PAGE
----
Written by: Beth Woodward, CC2K Books Editor
Sometimes I have no problem writing a review, because I have very strong feelings about a book one way or another—either love it or hate it. But when I don’t have strong feelings about a book in either direction, writing a review becomes much more difficult. Such is the case with Redemption by C. J. Barry.
The blurb, courtesy of C. J. Barry’s website:
Reya Sinclair is a Redeemer of Souls. Her mission is to give Earth’s most depraved sinners a shot at redemption just before they are slated to die. Her own redemption is on the line as she fulfills her duties, leaving a trail of dead bodies in her wake. It’s all going perfectly well until one detective takes notice, possibly bringing her quest for salvation to a halt.
Thane Driscoll is a good cop who’s seen too many bad guys get away, including the man who murdered his father. He exacts his own style of justice, even if it costs him his humanity. A string of mysterious deaths leads him to a woman who’s not quite human and might hold the key to finding his father’s killer.
When death and shadows descend, New York City becomes a battleground for the forces of light and dark. As the body count rises and sparks fly between them, Reya and Thane race to uncover a terrible truth. Can one man hell-bent on revenge and one woman determined to save her eternal soul be enough to keep the planet from spiraling into darkness?
So I guess I’ll start with what I liked about the story. I thought the concept here was very original. In this world, each soul is given a destiny, a path of sorts, at the beginning of its life. The idea is that each soul has certain lessons to learn, and the path it takes will help it learn those lessons. But once on that path, each individual has free will to do what he or she chooses, whether good or bad. Souls are reincarnated many times on their path to enlightenment.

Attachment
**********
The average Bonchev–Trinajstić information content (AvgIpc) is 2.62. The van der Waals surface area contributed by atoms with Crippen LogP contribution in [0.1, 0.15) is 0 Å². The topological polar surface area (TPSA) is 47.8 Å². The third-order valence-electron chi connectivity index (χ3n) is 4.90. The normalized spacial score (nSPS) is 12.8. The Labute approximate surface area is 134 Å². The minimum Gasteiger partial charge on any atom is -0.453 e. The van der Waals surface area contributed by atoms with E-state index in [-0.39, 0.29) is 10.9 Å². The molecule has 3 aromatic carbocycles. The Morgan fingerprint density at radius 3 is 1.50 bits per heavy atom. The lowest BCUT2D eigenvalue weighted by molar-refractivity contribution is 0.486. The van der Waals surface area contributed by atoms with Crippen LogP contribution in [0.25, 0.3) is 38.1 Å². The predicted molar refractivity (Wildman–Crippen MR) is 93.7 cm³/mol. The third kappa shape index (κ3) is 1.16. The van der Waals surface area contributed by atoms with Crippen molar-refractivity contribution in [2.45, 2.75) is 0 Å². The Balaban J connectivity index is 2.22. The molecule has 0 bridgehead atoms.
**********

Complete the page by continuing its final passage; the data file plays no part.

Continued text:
This is where Reya comes in. After talking a walk on the dark side, her path back to the light involves being a redeemer, an angel who recounts people’s sins right before they die and tries to get them to turn back to the light. I did like the fact that Barry manages to convey this concept without being too overwhelmingly religious. For someone who dislikes any religious connotations in their reading material, it might be a bit much. For me, it wasn’t too bad, although I do tend to be wary of religiously themed reading.
The attraction between Reya and Thane is built up slowly throughout the book. But I guess I just wanted…more. I couldn’t tell whether their attraction—especially Thane’s toward Reya—was purely physical or something more. Even when it came to the physical attraction, I just didn’t feel it the way I wanted to.
In fact, that pretty much sums up how I felt about the book as a whole: I continually found myself wanting more. More sexual tension, more worldbuilding, more suspense, more…something It’s not a badly written book, and it will probably work for a lot of paranormal romance readers, but I just couldn’t connect with it the way I was hoping.
Note: I received an ARC for review via NetGalley. Redemption is available now in both paperback and e-book format.